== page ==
Posted in Safety

Homeowners Insurance Coverage: Frequently Asked Questions (FAQs)


If a tree falls and damages my roof during a storm, am I covered? Do I have enough insurance to rebuild my home if it is destroyed in a fire? Does my policy protect me if my neighbor falls down my front stairs?
Most people don’t have a lot of questions about their insurance coverage until a problem occurs – and then we get questions. As insurance agents, we’ve heard them all – and we don’t mind answering them, that’s what we’re here for. But some consumer questions are very common – we hear them time and time again. For answers to the questions posed above as well as to other common coverage questions, see the FCIC’s online brochure, Am I Covered, which was developed by the Insurance Information Institute. It’s a good primer on homeowners insurance, touching on some of the most frequently asked questions. It also explains what is and isn’t covered in a standard homeowners policy, points out gaps in coverage that might exist, and offers suggestions for what to do to increase coverage.
We’re always happy to answer your questions, but for the folks who like to poke around and do their own web-based research, you can’t do better than the Insurance Information Institute’s consumer resources for Homeowners and Renters Insurance.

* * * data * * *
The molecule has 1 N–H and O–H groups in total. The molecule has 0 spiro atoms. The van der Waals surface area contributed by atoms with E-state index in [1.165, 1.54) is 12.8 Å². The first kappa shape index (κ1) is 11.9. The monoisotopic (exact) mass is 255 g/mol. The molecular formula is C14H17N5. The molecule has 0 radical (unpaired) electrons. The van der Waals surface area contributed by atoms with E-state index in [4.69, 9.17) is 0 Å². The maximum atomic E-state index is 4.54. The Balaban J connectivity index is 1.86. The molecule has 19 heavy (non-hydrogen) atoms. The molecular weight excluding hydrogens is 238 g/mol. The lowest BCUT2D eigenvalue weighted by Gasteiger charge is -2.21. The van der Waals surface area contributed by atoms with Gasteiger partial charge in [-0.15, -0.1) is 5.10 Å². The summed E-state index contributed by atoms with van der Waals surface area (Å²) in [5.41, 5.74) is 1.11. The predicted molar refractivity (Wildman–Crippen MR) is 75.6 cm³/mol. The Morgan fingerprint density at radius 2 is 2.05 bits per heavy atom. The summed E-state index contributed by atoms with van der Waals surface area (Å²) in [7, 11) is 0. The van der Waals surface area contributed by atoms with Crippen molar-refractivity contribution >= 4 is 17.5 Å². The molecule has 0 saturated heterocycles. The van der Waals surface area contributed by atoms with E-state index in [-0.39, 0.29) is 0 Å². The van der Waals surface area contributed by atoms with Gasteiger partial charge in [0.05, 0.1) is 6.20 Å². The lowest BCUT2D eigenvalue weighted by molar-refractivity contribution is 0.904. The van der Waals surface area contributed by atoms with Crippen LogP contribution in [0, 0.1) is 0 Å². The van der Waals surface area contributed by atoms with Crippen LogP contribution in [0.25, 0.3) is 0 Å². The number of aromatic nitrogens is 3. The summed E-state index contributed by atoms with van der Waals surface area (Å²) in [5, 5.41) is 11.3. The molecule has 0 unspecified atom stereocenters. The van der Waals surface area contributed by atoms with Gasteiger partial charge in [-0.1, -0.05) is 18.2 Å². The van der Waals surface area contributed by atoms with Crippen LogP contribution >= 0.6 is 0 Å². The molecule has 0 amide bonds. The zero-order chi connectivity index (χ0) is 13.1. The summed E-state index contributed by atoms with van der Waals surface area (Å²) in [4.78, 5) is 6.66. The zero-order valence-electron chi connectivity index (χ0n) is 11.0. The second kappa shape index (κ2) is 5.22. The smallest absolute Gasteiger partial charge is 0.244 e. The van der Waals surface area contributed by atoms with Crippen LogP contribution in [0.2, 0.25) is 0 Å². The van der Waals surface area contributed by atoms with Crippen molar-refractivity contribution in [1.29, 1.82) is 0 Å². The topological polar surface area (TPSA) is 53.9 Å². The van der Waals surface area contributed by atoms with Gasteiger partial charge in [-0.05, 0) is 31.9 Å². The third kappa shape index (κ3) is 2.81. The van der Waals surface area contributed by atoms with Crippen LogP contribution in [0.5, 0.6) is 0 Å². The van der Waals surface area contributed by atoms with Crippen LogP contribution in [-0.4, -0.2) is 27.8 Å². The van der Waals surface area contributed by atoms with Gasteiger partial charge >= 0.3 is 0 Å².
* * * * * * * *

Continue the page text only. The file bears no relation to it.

Posted in Homeowners

Deluge! Wondering about your insurance coverage for water & flood damage?


The East Coast has been slammed with downpours that have been swamping roads and requiring rescues as the storm cut its path up the eastern seaboard. The flooding has already claimed 5 lives. Now, drenching rains are bearing down on New England.
No doubt many will be checking their policies and calling agents in the next day or two to find out what is and what isn’t covered in terms of water and flood damage. The Insurance Information Institute offers this useful video:

Insurance coverage
Standard homeowners insurance does not cover flood damage, so unless you have a specific flood policy, you may be out of luck. Check to see if you have a “sump pump failure” rider to supplement your homeowners, which may offer some relief.
Even if your homeowners policy doesn’t cover flooding, if you have experienced anything more than minor damage, you may want to file a claim:

  • When your insurer investigates the actual cause of the loss, you may have some coverage.
  • If you are eligible for FEMA (Federal Emergency Management Agency) assistance, you will likely need a letter of denial from your insurer. By law, FEMA cannot duplicate any assistance that insurance already covers.
  • Your insurer and agent may be able to suggest resources and service firms for emergency restoration professionals in your area. They may have other resources and advice available to help you mitigate and recover from your loss.
  • If you have comprehensive insurance as part of your standard auto insurance policy, you may be covered for water or flood damage to your car. You would need to contact your agent to check the specific coverage provisions in your policy.